The struggle for Native American rights is the topic of the next film and panel discussion in Millersville University’s “On Screen / In Person” series.
“Warrior Women” tells the story of Madonna Thunder Hawk and her daughter, Marcy Gilbert. It will be screened this coming Tuesday, March 14, at the Ware Center, 42 N. Prince St. Lancaster.
The evening will begin at 6: 15 p.m. with a panel discussion. The film will begin around 7 p.m. and runs about an hour. It will be followed by an in-person Q&A with Elizabeth Castle, the documentary’s co-director and co-producer.
The panel discussion features the following guests:
- A’lice Myers-Hall, President of the American Indian Society of Washington, D.C.;
- MaryAnn Robins, President of Circle Legacy;
- Marlene Arnold, Professor of Anthropology, Millersville University;
- Curtis Proctor, Professor of Social Work, Millersville University;
- Sheila Hanson, Elder & Second Vice President of the American Indian Society, Founder of the United Tribes of the Shenandoah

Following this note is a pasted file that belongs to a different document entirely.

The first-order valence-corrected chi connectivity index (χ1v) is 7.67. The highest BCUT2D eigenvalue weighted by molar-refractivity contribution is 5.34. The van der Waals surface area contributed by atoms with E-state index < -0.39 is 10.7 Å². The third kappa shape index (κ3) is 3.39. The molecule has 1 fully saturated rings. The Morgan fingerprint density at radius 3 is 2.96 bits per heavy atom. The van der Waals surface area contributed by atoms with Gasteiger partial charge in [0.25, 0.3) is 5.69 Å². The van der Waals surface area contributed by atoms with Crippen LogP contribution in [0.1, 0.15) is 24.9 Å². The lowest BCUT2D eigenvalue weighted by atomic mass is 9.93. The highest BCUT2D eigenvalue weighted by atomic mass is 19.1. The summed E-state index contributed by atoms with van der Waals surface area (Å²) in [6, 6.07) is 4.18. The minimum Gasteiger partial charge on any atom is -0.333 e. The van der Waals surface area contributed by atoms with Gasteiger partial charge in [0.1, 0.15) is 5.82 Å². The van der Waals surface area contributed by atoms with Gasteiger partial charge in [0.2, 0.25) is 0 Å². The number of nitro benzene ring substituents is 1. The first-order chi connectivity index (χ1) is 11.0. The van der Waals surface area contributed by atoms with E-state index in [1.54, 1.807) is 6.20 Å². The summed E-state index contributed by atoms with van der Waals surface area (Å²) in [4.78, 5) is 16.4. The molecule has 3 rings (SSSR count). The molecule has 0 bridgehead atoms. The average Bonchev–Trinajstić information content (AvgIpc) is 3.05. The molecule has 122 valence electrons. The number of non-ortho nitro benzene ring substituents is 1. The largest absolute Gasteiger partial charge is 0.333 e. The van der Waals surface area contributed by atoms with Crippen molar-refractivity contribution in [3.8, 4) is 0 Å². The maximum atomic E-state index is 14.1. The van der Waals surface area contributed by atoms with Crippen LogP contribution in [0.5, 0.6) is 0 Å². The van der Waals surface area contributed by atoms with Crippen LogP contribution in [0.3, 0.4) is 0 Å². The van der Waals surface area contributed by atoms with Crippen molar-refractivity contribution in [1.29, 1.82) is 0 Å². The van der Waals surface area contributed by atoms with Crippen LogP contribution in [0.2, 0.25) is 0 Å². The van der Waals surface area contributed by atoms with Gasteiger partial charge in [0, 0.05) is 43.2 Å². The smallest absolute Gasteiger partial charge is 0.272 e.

The evening is free, but advance registration is recommended. For tickets, click here.
Madonna Thunder Hawk, a Lakota, was an outspoken leader of the American Indian Movement for native sovereignty in the 1970s. She and others organized the “We Will Remember” Survival School as an alternative to mainstream education.
She and her daughter, Marcy, fought together for native rights. Today, as grandmother and mother, remain active champions for their community.
“Warrior Women” has received numerous film festival awards. Castle is the author of the book on which it is based, “Women were the Backbone, Men were the Jawbone: Native Women’s Activism in the Red Power Movement.” She developed the movie in partnership with co-director and co-producer Christina King.